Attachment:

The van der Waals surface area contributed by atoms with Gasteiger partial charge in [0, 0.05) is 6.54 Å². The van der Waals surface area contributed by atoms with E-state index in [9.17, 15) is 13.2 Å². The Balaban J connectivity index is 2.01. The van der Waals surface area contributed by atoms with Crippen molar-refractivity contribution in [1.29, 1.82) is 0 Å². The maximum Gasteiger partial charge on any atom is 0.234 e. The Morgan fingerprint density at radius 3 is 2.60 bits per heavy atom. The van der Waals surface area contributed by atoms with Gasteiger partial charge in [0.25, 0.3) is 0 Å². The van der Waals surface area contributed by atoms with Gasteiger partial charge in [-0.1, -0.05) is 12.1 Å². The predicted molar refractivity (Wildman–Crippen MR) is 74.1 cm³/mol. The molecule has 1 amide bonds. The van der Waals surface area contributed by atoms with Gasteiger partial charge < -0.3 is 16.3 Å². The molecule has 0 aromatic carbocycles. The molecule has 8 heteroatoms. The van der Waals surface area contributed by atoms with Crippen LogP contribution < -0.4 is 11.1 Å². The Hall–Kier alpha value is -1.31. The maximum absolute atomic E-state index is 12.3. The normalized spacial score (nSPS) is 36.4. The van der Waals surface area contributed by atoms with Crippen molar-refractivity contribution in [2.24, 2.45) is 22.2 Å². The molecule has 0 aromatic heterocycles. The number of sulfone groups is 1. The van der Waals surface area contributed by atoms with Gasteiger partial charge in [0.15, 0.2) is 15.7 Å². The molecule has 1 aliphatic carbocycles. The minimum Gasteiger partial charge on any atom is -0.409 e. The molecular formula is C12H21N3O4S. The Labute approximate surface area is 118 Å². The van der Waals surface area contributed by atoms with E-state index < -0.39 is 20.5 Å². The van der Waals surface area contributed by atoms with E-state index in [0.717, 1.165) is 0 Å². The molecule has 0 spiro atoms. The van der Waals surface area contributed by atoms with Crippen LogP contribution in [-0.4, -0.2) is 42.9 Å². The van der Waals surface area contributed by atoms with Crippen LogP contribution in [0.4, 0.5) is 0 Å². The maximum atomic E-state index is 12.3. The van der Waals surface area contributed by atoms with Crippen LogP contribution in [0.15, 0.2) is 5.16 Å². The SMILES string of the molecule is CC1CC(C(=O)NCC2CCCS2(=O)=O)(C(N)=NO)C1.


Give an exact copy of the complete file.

The van der Waals surface area contributed by atoms with Gasteiger partial charge in [0, 0.05) is 6.54 Å². The van der Waals surface area contributed by atoms with E-state index in [9.17, 15) is 13.2 Å². The Balaban J connectivity index is 2.01. The van der Waals surface area contributed by atoms with Crippen molar-refractivity contribution in [1.29, 1.82) is 0 Å². The maximum Gasteiger partial charge on any atom is 0.234 e. The Morgan fingerprint density at radius 3 is 2.60 bits per heavy atom. The van der Waals surface area contributed by atoms with Gasteiger partial charge in [0.25, 0.3) is 0 Å². The van der Waals surface area contributed by atoms with Gasteiger partial charge in [-0.1, -0.05) is 12.1 Å². The predicted molar refractivity (Wildman–Crippen MR) is 74.1 cm³/mol. The molecule has 1 amide bonds. The van der Waals surface area contributed by atoms with Gasteiger partial charge < -0.3 is 16.3 Å². The molecule has 0 aromatic carbocycles. The molecule has 8 heteroatoms. The van der Waals surface area contributed by atoms with Crippen LogP contribution < -0.4 is 11.1 Å². The Hall–Kier alpha value is -1.31. The maximum absolute atomic E-state index is 12.3. The normalized spacial score (nSPS) is 36.4. The van der Waals surface area contributed by atoms with Crippen molar-refractivity contribution in [2.24, 2.45) is 22.2 Å². The molecule has 0 aromatic heterocycles. The number of sulfone groups is 1. The van der Waals surface area contributed by atoms with Gasteiger partial charge in [0.15, 0.2) is 15.7 Å². The molecule has 1 aliphatic carbocycles. The minimum Gasteiger partial charge on any atom is -0.409 e. The molecular formula is C12H21N3O4S. The Labute approximate surface area is 118 Å². The van der Waals surface area contributed by atoms with E-state index < -0.39 is 20.5 Å². The van der Waals surface area contributed by atoms with E-state index in [0.717, 1.165) is 0 Å². The molecule has 0 spiro atoms. The van der Waals surface area contributed by atoms with Crippen LogP contribution in [-0.4, -0.2) is 42.9 Å². The van der Waals surface area contributed by atoms with Crippen LogP contribution in [0.4, 0.5) is 0 Å². The maximum atomic E-state index is 12.3. The van der Waals surface area contributed by atoms with Crippen LogP contribution in [0.15, 0.2) is 5.16 Å². The SMILES string of the molecule is CC1CC(C(=O)NCC2CCCS2(=O)=O)(C(N)=NO)C1.